So…being true to myself, I began to ask myself why in traditional Kikuyu culture the muciaire (new mother) is encouraged to eat njahi (black beans) and fermented uji (porridge). My “why” curiosity led me to several Google searches, at the end of which, I really saw no scientific link between these foods, and an increase in milk production in the lactating mother. (Word to the wise here: don’t bother having this debate with your mother or mother-in-law…you’ll never win!)
In all honesty, however, I didn’t look into this ‘norm’ that much; rather, I searched for alternative ways of ensuring a steady milk supply, and found tips which I made up my mind to follow; you know, herbal remedies, increase in my water intake, etc.
Woe unto me, my “forward” alternative thinking led to a steady decline in my milk production! It got so bad, until one day I felt like my sweet little Nyakio, only weeks old, was looking at me and asking “seriously mom?? Is this all you’ve got to offer??”
When you feel like your 3 week old baby is judging you, know you’ve hit some kind of rock bottom
But beyond that, I couldn’t fathom the idea of turning to formula – not this early…and especially because I breastfed my first child Tumiso exclusively for 6 months, and continued to let her “snack” until she was 2 years old (yes…I’m that much of a believer in breast milk) Btw as a result, we never had to take her to hospital…not even for a flu. To date, she’s the healthiest little girl.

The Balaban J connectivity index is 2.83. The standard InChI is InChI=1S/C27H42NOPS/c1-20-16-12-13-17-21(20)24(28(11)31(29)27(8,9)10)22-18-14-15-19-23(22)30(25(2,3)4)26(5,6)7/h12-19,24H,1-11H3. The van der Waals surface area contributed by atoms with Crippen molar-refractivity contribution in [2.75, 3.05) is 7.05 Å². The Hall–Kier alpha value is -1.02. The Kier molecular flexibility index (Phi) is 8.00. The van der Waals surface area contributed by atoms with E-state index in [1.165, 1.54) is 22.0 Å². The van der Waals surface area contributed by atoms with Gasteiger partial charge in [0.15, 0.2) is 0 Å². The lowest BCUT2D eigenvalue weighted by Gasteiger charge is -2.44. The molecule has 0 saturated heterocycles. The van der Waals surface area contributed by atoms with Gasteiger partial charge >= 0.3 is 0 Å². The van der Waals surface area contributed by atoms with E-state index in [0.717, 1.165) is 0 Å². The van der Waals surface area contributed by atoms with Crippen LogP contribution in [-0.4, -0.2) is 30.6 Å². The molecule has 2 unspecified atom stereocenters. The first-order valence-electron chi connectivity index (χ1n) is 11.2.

Besides, breastfeeding is such a wonderful opportunity for mommy to bond with her little one, something only the two of you share, and for me, to give that up without a fight is unacceptable.
So faced with the prospect of ending my breastfeeding experience less than a month after delivery, I called my mom, and with my “tail between my legs” and almost on the verge of tears, I said “mummy, I need help!” The very same day, mom dashed over to my house, and without so much as a look of “I-told-you-so” she headed straight to my kitchen and made me some nice fermented uji and a pot of njahi.
I still don’t know how this stuff works but I promise you, within 3 days, my milk production was back to normal. Whether it’s psychological or there’s some scientific logic behind it, quite frankly I don’t care at this point. All I know is that I gat full boobs baby!!! Lol! (funny how some intimately suggestive words lack sensual connotations when ur a lactating mom! Hehehe!)
So by all means, bring on the “old wives’ tales”! If they worked then, they’ll work now! We’ll deal with the science behind it (while hitting the gym) after baby is well fed 😉
An old wives’ tale is … a superstition or something deemed to be untrue and to be ridiculed … said to be passed down by older women to a younger generation. Such “tales” usually consist of superstition, folklore or unverified claims with exaggerated and/or inaccurate details. Today, some so-called “old wives’ tales” have proven to be valid. Old wives’ tales often concern pregnancy, puberty and nutrition, about which women have historically had a great deal of knowledge and experience.